19:00 BST, Thursday 28th June, Kaliningrad Stadium (Kaliningrad, Russia), ITV1
With both Belgium and England already qualifying for the last-16, there's little to play for in this match beyond top spot in Group G and momentum heading into the next round.
However, finishing top, in a bizarre turn of events given the poor performances of Germany and Brazil, could land whoever does so with a significantly harder quarter-final tie, should either progress that far.
Nonetheless, for England it's an opportunity to test Gareth Southgate's new-look side against a far superior opponent to any they've previously faced in a competitive environment.
It's a chance, furthermore, to carry momentum forwards into the knockout rounds with three wins from three in the groups, something the Three Lions haven't done since 1982.
Last Time Out
England 6-1 Panama
The Three Lions secured their spot in the last-16 in style, recording their biggest ever win at a World Cup as they smashed six past a lifeless Panama.
Harry Kane was the name on everybody's lips once more, as the England captain netted a hat-trick to move himself one step closer to the Golden Boot.
The Tottenham striker netted two penalties - both powerful efforts finding the top left corner - before claiming his third after Ruben Loftus-Cheek's shot took a fortunate deflection off of him.
Manchester City defender John Stones also became the first England defender to score a brace at the World Cup with two headed goals - the second, in particular, was a wonderfully worked set piece routine straight off the training ground.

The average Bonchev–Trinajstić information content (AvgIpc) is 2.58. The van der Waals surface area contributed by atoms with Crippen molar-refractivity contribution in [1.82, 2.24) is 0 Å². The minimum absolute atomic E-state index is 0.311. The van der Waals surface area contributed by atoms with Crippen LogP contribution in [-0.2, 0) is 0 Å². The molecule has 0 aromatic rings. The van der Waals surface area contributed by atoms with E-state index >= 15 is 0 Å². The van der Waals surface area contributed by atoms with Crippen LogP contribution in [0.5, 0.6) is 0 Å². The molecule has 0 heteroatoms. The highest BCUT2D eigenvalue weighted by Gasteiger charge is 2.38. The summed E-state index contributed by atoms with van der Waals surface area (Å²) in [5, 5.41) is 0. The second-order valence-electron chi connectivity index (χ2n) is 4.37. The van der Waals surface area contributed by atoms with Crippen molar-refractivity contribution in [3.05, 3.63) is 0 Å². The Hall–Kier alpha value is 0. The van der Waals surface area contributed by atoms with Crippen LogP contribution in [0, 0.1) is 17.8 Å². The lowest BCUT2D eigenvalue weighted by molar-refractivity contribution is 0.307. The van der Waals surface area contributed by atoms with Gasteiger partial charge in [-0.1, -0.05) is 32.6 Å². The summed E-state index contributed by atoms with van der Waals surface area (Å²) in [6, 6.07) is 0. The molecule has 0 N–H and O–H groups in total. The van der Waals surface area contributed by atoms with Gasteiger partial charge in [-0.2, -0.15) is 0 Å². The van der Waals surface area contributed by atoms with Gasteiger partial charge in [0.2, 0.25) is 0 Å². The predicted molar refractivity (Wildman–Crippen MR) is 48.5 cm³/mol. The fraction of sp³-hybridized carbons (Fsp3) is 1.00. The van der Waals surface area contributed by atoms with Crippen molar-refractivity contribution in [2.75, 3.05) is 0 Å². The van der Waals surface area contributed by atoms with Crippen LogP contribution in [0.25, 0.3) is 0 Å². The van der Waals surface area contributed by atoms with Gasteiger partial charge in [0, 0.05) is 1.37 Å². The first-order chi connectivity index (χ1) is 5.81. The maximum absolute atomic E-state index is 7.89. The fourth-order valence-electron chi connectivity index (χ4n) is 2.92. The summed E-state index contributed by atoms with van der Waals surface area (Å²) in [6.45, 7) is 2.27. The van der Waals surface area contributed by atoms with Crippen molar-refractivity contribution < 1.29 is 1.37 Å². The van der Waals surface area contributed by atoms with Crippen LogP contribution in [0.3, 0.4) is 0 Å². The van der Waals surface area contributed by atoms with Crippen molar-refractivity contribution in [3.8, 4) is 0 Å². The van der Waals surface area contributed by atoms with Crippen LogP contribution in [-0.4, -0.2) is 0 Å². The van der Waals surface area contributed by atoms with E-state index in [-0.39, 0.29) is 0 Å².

Jesse Lingard was, too, on the scoresheet with a brilliant curling effort from distance, after winning a penalty that Kane converted.
A completely confident performance, this sort of ruthlessness long been absent with England sides of the past will serve them well heading into the knockout rounds.
Belgium 5-2 Tunisia
Whilst Belgium's place in the last-16 wasn't secure until England beat Panama, they put themselves in the best possible position with an equally dominant win over Tunisia.
Romelu Lukaku clearly heeded the criticism of teammate Eden Hazard - who said the Manchester United striker was guilty of "hiding" in the first half against Panama - and popped up with a goal in the 16th minute, after Hazard himself won and converted a fifth minute penalty.
Dylan Bronn gave the Tunisians hope when he connected with a Wahbi Khazri cross just over a minute later, but the Red Devils turned the screw and Lukaku made it 3-1 with a dinked finish at the end of the first half.
Hazard added his second from Toby Alderweireld's through pass, before Michy Batshuayi made it five eventually, despite missing a handful of chances moments earlier.
Whilst it's important to keep players fit and out of harm's way ahead of the next stage, it's, too, vital to keep momentum going with the same group of players.
As such, Gareth Southgate will have to find a balance between change and continuity.
Dele Alli is fit again after a thigh issue suffered against Tunisia last week, whilst Marcus Rashford is still pushing for a start, as is Eric Dier and Danny Rose, which could see Raheem Sterling, Jordan Henderson and Ashley Young rested.
Speaking after the game against Tunisia, Roberto Martinez said that he'd likely make "major changes" to keep everyone fresh for the knockout stage.
"The reality is that we have qualified - you are only as good as the 23 players. There will be opportunities for others," Martinez continued.
Lukaku (ankle), Hazard (calf) and Dries Mertens (knock) are doubts anyway, whilst Martinez suggested he will rest Kevin De Bruyne, Thomas Meunier and Jan Vertonghen as they are one yellow card away from suspension.
This could see Michy Batshuayi, Youri Tielemans, Vincent Kompany and Thorgan Hazard come into the XI.